Also on O‘ahu, Paddington is a 10-year-old yellow Labrador retriever who weighs in at a svelte 60 pounds. He’s not much for romping with others of his kind at the dog park, but he’s perfectly suited for his dawn patrol gig with Orkin Pest Control, sniffing around restaurants, hotels, businesses, nursing homes and elsewhere for the stray bedbug, a tiny insect that can ruin a guest’s experience and a business’ reputation.

 

There’s also discussion about using dogs to detect the Rapid ‘Ōhi‘a Death fungus on Hawai‘i Island.

 

The possibilities for dogs are almost endless. Think of it: You can put your dog to work. It sounds fun, right?

 

Well, don’t quit your day job just yet.

 

Paddington’s handler, Herb Nakamura, is a retired Hawai‘i Police Department K9 handler and trainer. “Over the years I’ve found pet lovers do not make the best handlers,” he says. “My detection dogs are not running around the house. They’re not pets. They’re working dogs. It’s not something that anybody can do. You have to have patience. It’s time consuming.”

 

It takes hours and, in some cases, years of training, learning a dog’s behavioral signals, working out a way for the dog and handler to communicate with each other. It can also be expensive. There’s the training, sometimes requiring trips to the Mainland. Plus, gear. Many dogs doing fieldwork wear GPS units attached to their collars, both to pinpoint their location in case they get too far from their handlers and to determine whether they’ve completely covered their assigned territory. Makalani wears booties to protect his feet from sharp ‘ā‘ā lava. When working on a national wildlife refuge with endangered birds everywhere, protocols require Solo to wear a muzzle and work on a 12-foot leash.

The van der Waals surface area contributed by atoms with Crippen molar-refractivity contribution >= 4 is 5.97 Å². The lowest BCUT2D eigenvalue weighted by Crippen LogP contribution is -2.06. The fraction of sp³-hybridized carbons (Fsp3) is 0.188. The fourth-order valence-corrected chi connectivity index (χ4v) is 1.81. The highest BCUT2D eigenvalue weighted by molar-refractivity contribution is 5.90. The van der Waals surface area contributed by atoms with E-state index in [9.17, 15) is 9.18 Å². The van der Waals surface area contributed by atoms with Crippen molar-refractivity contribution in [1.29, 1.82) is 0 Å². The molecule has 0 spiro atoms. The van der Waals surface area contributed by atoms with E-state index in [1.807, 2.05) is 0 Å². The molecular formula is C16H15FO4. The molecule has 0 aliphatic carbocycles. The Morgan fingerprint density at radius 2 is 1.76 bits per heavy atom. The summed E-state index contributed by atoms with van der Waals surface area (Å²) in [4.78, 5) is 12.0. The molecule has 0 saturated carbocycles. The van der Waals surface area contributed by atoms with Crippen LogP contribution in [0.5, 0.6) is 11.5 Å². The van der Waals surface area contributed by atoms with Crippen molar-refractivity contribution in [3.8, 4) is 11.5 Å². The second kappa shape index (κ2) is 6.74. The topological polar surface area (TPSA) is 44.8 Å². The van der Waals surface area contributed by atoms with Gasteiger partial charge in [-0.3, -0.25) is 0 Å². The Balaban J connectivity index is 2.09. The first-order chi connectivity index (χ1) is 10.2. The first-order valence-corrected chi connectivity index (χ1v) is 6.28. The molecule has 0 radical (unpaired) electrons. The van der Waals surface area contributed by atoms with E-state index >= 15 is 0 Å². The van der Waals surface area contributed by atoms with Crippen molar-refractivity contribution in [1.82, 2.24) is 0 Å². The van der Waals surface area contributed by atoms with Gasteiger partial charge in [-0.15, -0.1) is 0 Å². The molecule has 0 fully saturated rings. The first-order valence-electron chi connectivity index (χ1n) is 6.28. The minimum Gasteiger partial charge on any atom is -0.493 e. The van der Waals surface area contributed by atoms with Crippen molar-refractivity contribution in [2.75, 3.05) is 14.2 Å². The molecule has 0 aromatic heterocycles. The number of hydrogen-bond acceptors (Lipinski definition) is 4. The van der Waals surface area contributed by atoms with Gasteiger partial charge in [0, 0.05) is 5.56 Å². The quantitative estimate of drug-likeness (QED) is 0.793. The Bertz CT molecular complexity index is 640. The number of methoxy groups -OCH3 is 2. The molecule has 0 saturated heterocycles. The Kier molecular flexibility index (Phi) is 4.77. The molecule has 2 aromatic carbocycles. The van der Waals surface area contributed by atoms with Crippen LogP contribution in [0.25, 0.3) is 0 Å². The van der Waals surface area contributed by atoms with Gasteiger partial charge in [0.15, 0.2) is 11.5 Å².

“My detection dogs are not running around the house. They’re not pets. They’re working dogs. It’s not something that anybody can do.” 
—Herb Nakamura

 

Dogs are being used in all of these situations in the hope they’ll do a better job than humans—either finding things we cannot or finding them faster. But are our four-legged friends always the answer?

 

That’s what Michelle Reynolds, a wildlife biologist with the U.S. Geological Survey, is testing in Hanalei where the endangered koloa maoli, or Hawaiian duck, is dying at a concerning rate due to avian botulism, a paralytic disease. All five of the endangered wetland species found at Hanalei National Wildlife Refuge can contract the disease, but it’s the ducks that are most susceptible due to the way they feed, by dabbling—that is, slurping up insects in shallow water with their unique bill, which filters out water. The ingestion of as few as four or five insects carrying the neurotoxin can kill a full-grown duck. Basically, we’re talking food poisoning, and since 2011, more than 1,000 endangered koloa maoli have died from it. During this time, volunteers and staff have dedicated thousands of hours walking hundreds of acres of wetlands and taro fields on foot in search of any diseased birds. One undiscovered infected carcass can quickly lead to more if it’s not removed before flies find it, lay eggs, and other birds feed off the thousands of resulting maggots, creating a cycle of death that’s hard to break.